1:16 Paul is not ashamed of the good news of the power of God, which others might deride (as did the Athenians in Acts 17:18). In a previous letter Paul had explained that "My speech and my proclamation were not with plausible words of wisdom, but with a demonstration of the Spirit and power" (1 Cor 2:4).
We might compare the idea of the Holy Spirit as the power of God in Luke's Gospel. Mary was told "The Holy Spirit will come upon you, and the power of the Most High will overshadow you" (Luke 1:35). Luke goes on to refer to the power of the Spirit in Jesus' ministry, and how opponents ascribed that power to the Beelzebul, the lord of the flies (11:14-15). Speaking against Jesus is by no means as serious as denying the power of the Holy Spirit (12:10). The Gospel ends with "Stay here in the city until you have been clothed with power from on high" (Luke 24:49), and the Book of Acts begins with the promise of that power (1:8; see 2:4; 3:12; 4:8, 33; 6:8; 13:9).
It therefore seems that "the power of God for salvation" (Romans 1:16; see also the word power in 1:4; 15:13, 19) which Paul is not ashamed to preach, and expounds throughout this letter, is the power of the Holy Spirit, and it is accessible to all people by faith alone.
1:17 Since God is love (1 John 3:16) it is tempting to identify God's righteousness as his love. This was already known as God's character in the Old Testament (Exodus 15:13; 20:6; 34:6,7; Deuteronomy 5:10; and hundreds of references to steadfast love in the Psalms). But the love of God is now fully revealed in Jesus the Son of God. And it has become clear that God's original intention in making us in his image (Genesis 1:26-27) is to adopt us as children in his family (Romans 8:14-16), and transform us (see commentary on 12:1-2) for the perfect love of heaven.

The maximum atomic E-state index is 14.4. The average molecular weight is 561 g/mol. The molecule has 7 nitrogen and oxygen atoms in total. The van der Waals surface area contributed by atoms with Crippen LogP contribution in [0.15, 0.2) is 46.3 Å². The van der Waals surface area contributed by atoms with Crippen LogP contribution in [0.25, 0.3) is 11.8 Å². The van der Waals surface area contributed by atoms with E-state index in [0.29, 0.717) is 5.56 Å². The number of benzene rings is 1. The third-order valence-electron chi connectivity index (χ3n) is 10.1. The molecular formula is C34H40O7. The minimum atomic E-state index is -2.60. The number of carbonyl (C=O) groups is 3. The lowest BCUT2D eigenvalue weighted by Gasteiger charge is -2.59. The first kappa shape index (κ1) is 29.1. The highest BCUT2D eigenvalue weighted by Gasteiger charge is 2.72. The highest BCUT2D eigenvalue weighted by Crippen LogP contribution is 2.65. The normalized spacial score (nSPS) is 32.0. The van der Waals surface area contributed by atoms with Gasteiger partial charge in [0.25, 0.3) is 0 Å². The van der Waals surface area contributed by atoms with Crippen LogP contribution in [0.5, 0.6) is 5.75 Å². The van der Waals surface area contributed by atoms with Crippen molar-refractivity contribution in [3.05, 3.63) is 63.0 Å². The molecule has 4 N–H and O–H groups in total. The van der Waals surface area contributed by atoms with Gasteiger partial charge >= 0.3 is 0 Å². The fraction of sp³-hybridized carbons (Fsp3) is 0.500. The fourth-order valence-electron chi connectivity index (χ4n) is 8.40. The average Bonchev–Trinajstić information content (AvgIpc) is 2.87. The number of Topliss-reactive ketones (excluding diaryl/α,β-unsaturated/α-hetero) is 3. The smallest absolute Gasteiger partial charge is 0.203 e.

"Through faith for faith" ("from faith to faith") has many possible interpretations. Paul seems to be quoting from the text "Look at the proud! Their spirit is not right in them, but the righteous live by their faith" (Habbakuk 2:4). Using our model we might want to paraphrase "The proud and self-sufficient trust in their own power, but God's righteousness is revealed when the righteous live by faith in the Son of God and the empowering of the Spirit." As the epistle proceeds it seems that the word salvation does not just refer to forgiveness and the assurance of eternal life but God's saving in all the circumstances of our life, and through death and resurrection.